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  • The most fascinating archaeological sites in North America

    Cliff Palace, photo by Ken Lund

    The United States of America is not a very old state, but well before the British colonists arrived to America in the 17th century, the Native Americans had already built their civilization. Despite the earlier inhabitants of North America, and the vast number of archaeological digs and sites, the northern half of the continent is not exactly famed for them.

    While Central and South America seem to get more attention from archaeologists and visitors, there is much to see in the US and Canada too. Here are some of the most fascinating archaeological sites in North America.

    Mesa Verde, Colorado

    Mesa Verde National Park is famous for its natural beauty, but at the altitude of 2600 meters, something more can be found: Indian pueblos built between the 6th and the 12th centuries. According to estimates, there are about 4,400 sites, many of them built right on the plateau. Probably theĀ  most famous site is the Cliff Palace, the largest cliff dwelling in America, built by the Ancient Pueblo Peoples.

    Frances Canyon Ruin, New Mexico

    The Frances Canyon Ruin is a Navajo pueblito, that is, a collection of small timber and stone structures built by the Navajo people in the 17th and 18th centuries. This particular pueblito shows how the living conditions of the Navajo people changed after the Spanish introduced cattle, fruit trees and horses to the Navajo civilization.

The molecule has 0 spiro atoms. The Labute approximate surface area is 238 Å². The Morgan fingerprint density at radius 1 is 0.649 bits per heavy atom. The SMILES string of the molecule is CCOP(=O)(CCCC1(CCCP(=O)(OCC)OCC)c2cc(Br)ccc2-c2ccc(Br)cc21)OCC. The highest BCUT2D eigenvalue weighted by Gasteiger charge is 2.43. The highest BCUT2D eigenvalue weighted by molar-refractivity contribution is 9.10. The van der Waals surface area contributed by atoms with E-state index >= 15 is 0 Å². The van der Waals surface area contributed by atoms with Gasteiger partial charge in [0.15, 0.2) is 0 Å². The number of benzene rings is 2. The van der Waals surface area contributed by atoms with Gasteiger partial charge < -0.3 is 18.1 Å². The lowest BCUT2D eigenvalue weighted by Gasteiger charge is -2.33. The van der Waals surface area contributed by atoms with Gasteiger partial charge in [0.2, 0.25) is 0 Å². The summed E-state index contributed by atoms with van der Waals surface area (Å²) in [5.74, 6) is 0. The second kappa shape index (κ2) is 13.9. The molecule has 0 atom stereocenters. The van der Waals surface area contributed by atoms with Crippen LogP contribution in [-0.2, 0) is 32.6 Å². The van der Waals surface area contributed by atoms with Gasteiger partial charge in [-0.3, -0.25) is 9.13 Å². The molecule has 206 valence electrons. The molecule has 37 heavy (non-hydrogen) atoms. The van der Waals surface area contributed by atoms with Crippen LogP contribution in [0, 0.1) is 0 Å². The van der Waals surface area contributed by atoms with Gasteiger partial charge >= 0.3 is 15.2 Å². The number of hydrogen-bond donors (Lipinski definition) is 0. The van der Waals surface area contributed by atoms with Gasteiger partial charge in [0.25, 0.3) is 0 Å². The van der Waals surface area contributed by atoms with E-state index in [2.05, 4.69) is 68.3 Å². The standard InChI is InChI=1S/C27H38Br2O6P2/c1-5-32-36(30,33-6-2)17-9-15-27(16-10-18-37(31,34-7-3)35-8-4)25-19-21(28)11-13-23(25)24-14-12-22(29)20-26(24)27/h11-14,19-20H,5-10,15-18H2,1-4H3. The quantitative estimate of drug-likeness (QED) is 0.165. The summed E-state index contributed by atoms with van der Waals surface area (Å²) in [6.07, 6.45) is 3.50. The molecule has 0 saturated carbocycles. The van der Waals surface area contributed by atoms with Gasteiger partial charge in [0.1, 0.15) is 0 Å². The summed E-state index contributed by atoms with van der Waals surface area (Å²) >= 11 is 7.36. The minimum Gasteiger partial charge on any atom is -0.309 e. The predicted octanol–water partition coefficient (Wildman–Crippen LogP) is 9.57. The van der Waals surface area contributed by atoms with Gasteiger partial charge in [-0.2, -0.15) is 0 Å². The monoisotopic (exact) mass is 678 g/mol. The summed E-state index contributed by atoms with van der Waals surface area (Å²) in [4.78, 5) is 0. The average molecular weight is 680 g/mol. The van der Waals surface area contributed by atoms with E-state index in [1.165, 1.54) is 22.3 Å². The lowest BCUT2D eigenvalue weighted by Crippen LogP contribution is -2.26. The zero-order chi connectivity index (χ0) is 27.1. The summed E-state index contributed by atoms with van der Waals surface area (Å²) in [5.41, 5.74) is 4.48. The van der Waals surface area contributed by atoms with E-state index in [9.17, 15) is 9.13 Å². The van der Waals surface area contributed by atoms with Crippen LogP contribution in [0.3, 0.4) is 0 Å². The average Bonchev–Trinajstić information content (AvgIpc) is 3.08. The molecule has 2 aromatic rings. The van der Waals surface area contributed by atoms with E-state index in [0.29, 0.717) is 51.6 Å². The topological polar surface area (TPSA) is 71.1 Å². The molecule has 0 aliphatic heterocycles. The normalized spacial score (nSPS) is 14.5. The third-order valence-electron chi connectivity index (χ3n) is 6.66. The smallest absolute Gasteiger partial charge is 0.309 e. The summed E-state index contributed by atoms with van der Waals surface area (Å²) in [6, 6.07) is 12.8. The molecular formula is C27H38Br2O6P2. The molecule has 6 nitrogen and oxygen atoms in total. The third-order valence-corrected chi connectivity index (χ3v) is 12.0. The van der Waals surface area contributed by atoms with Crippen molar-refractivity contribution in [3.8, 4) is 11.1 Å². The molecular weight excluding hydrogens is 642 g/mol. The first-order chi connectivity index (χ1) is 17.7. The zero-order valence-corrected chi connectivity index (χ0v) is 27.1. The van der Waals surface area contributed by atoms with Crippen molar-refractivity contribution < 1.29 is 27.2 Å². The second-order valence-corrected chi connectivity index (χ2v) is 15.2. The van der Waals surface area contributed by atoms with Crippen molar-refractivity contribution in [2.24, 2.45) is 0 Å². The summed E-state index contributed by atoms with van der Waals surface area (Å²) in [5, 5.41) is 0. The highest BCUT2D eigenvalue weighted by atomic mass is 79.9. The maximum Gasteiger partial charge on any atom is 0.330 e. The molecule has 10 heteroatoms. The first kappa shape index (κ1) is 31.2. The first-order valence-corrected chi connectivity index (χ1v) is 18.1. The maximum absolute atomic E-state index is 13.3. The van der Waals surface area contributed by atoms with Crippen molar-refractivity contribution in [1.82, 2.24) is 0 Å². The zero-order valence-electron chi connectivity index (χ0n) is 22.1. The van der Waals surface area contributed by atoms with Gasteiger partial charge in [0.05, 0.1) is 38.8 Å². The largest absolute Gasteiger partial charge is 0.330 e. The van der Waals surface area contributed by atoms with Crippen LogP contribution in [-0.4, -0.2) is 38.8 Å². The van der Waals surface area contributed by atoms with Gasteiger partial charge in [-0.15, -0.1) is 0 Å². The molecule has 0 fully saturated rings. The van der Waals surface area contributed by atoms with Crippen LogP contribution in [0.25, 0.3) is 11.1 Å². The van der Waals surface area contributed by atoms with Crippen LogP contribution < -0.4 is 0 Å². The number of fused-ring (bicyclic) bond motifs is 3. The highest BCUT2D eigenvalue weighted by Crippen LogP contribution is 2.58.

Gahagan Mounds Site, Louisiana

    Gahagan Mounds Site is an early Caddoan Mississippean burial site, which yielded lots of important artifacts when it was discovered at the beginning of the 20th century. Unfortunately, much of the site has been destroyed by a nearby river, but the cone shaped burial mound is still very much visible.

    Moundville Archaeological Site, Alabama

    photo by cyanocorax

    This archaeological site used to be a huge religious and cultural center for the people of the Mississippi culture between the 11th and 16th centuries. The 70 hectare park has 32 platform mounds organized around a central plaza.

    According to archaeologists, the larger mounds were the residences of the highest ranking clans, while the smaller ones were the homes of the regular people.

    photo by Jan Beckendorf

    Head-Smashed-In Buffalo Jump, Alberta, Canada

    This place has got to the the Unesco World Heritage Site with the quaintest name in the whole world. The ‘buffalo jump’ was used by the native Blackfoot people to drive buffalo off an 11 meter cliff.

    The lane leading up to the jump is lined with cairns, and the Blackfoot would hide behind them dressed as wolves and coyotes in order to frighten the buffalo. To find more about the native culture, you can drop by the visitor center which has a lot of very detailed information.

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